In addition to RICE, over-the-counter anti-inflammatory medications, such as acetaminophen or ibuprofen, may reduce pain and swelling.
It is always best to consult with a doctor if a person is unsure which medication to use, or if they take regular prescription medications.
Although people may need surgery for some knee injuries, a doctor may recommend several non-surgical treatments before discussing surgical options.
According to the AAOS, some common treatments may include:
- physical therapy
- immobilizing the knee with a brace
- using crutches
If the knee strain or sprain is severe, surgery may be necessary to restore stability and function.
Recovery time varies greatly from person to person, according to the severity of the injury and whether they underwent an operation.
The United Kingdom’s National Health Service (NHS) note that people experiencing strains will feel better after 2 weeks. However, more severe injuries can take significantly longer.
Following a knee strain or sprain, a person should avoid strenuous exercise, such as running and jumping, until symptoms improve significantly. This recommendation is to avoid the risk of further damage.
The AAOS note the following recovery times for a tendon tear:
- for mild cases, it can take 3–6 weeks to recover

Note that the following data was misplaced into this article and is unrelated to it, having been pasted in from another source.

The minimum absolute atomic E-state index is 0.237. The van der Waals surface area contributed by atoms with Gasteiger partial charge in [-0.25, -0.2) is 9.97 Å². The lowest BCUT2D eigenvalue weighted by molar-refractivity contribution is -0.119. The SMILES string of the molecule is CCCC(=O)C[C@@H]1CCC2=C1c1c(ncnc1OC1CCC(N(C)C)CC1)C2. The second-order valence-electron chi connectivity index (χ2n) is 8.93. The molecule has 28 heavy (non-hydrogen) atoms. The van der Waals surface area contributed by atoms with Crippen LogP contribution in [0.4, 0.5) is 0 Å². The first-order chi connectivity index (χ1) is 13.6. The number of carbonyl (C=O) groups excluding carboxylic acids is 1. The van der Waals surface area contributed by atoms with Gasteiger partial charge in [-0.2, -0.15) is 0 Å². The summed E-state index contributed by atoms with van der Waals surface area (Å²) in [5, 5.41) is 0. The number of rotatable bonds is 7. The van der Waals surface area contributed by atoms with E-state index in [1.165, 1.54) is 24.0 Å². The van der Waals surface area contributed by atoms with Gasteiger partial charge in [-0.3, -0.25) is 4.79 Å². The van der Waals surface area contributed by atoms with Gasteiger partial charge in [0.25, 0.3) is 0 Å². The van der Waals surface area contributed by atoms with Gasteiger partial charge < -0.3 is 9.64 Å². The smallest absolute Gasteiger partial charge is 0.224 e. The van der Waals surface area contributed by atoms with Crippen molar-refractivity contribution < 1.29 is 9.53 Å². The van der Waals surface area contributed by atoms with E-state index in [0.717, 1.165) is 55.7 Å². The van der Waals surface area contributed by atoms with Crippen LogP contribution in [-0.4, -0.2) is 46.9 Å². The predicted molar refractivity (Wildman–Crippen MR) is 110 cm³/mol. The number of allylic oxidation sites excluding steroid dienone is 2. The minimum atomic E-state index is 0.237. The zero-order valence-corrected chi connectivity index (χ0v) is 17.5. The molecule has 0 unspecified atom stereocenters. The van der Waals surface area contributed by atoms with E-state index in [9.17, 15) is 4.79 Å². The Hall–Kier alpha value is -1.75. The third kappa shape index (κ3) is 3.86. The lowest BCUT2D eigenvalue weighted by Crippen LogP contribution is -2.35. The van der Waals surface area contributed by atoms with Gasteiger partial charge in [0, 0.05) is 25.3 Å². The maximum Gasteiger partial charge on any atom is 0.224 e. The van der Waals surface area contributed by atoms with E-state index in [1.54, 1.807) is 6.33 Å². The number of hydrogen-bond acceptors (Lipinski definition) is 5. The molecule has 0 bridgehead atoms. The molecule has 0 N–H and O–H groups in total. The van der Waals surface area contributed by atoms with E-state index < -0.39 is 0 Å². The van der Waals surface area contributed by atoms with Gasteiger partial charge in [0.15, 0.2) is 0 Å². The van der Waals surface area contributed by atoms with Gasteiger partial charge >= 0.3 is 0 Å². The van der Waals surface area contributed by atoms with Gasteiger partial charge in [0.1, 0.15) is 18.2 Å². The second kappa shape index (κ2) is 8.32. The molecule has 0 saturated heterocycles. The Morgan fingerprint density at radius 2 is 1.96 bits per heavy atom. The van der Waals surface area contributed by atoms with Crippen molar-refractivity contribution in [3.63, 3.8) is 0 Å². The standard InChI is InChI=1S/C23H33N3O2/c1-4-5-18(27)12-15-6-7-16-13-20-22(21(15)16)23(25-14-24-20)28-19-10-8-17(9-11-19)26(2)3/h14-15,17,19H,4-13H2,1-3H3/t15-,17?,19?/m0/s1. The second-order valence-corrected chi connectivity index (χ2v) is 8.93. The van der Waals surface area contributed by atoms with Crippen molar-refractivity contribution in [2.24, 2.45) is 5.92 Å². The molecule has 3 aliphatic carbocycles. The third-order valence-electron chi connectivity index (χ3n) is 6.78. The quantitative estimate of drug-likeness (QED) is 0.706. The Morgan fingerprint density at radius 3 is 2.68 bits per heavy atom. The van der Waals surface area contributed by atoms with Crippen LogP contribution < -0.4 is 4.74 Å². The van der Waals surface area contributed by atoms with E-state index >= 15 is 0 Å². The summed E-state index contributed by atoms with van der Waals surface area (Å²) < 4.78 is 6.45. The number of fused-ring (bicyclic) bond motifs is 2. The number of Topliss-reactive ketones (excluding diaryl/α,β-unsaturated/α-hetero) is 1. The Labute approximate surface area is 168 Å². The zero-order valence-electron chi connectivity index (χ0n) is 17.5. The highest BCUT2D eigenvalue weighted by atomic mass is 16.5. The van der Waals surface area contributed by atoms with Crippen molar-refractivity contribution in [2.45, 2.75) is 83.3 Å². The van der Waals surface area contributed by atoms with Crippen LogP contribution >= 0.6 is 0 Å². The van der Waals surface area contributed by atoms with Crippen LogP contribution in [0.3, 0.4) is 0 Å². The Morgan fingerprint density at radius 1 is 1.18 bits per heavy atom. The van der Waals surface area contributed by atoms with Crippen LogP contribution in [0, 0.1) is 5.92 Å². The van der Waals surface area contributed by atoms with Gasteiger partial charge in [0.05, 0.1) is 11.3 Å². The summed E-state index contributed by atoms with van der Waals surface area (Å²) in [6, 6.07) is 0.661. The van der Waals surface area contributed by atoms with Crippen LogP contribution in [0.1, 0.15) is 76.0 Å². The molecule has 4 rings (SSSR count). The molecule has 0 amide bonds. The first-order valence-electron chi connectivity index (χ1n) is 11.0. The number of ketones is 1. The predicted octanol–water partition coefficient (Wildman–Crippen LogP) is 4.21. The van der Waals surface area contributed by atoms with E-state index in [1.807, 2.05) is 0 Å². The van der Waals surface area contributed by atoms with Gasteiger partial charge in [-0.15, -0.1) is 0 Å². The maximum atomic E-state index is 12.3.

- after surgery, it can take 6 months to a year for complete recovery
Although a person can treat most minor knee sprains and strains at home, the AAOS recommend seeking immediate medical attention for a knee injury if people experience any of the following:
- severe pain at the site
- hearing or feeling a popping noise or sensation at the time of injury
- inability to move the knee
- swelling at the injury site
A person should also seek medical attention if the pain or swelling gets worse, or if new symptoms develop. Always consult with a doctor if there is no improvement in symptoms following home treatment.
To diagnose a knee strain or sprain, a doctor will ask questions about a person’s symptoms, medical history, and if they participate in sport or similar activities.
They will then examine the knee and test for strength and range of motion, alongside other tests.
Healthcare professionals will usually obtain X-rays to check for broken bones. A doctor may also order an MRI to examine the tendons and ligaments of the knee.
Preventing a knee sprain or strain is not always possible, but there are ways to reduce the chances of sustaining injury.
The NIAMS recommend the following:
- eating a healthful diet
- maintaining a moderate weight
- wearing properly-fitted shoes
- avoiding exercising or playing sports when tired or in pain
- running on flat surfaces
- warming up and stretching before exercise
- taking part in regular exercise
- wearing protective equipment when playing sports
A knee strain occurs when a muscle or tendon stretches or tears. The severity of the strain can vary from mild to severe.
Mild cases often do not require medical attention, and a person can treat them at home.
More severe cases may require immobilization, physical therapy, or surgery. Recovery times can vary based on how severe the strain is and can range from several weeks to a year.